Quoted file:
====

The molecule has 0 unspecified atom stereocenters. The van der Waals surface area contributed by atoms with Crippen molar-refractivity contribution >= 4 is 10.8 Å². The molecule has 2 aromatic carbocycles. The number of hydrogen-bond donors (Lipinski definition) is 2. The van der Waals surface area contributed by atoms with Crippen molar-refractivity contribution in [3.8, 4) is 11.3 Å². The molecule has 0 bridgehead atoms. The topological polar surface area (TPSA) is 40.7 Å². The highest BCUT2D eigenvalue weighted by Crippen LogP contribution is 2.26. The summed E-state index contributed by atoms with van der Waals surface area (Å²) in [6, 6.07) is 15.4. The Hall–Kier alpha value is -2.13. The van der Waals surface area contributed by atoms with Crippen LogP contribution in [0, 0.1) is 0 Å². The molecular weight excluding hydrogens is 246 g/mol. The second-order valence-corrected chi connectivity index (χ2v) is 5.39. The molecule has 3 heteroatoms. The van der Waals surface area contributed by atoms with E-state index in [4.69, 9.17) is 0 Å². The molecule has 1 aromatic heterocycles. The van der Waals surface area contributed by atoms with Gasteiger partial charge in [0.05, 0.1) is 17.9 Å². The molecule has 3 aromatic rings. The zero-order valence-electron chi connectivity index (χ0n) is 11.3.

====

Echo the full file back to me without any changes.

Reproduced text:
The molecule has 0 unspecified atom stereocenters. The van der Waals surface area contributed by atoms with Crippen molar-refractivity contribution >= 4 is 10.8 Å². The molecule has 2 aromatic carbocycles. The number of hydrogen-bond donors (Lipinski definition) is 2. The van der Waals surface area contributed by atoms with Crippen molar-refractivity contribution in [3.8, 4) is 11.3 Å². The molecule has 0 bridgehead atoms. The topological polar surface area (TPSA) is 40.7 Å². The highest BCUT2D eigenvalue weighted by Crippen LogP contribution is 2.26. The summed E-state index contributed by atoms with van der Waals surface area (Å²) in [6, 6.07) is 15.4. The Hall–Kier alpha value is -2.13. The van der Waals surface area contributed by atoms with Crippen LogP contribution in [0, 0.1) is 0 Å². The molecular weight excluding hydrogens is 246 g/mol. The second-order valence-corrected chi connectivity index (χ2v) is 5.39. The molecule has 3 heteroatoms. The van der Waals surface area contributed by atoms with E-state index in [4.69, 9.17) is 0 Å². The molecule has 1 aromatic heterocycles. The van der Waals surface area contributed by atoms with Gasteiger partial charge in [0.05, 0.1) is 17.9 Å². The molecule has 3 aromatic rings. The zero-order valence-electron chi connectivity index (χ0n) is 11.3.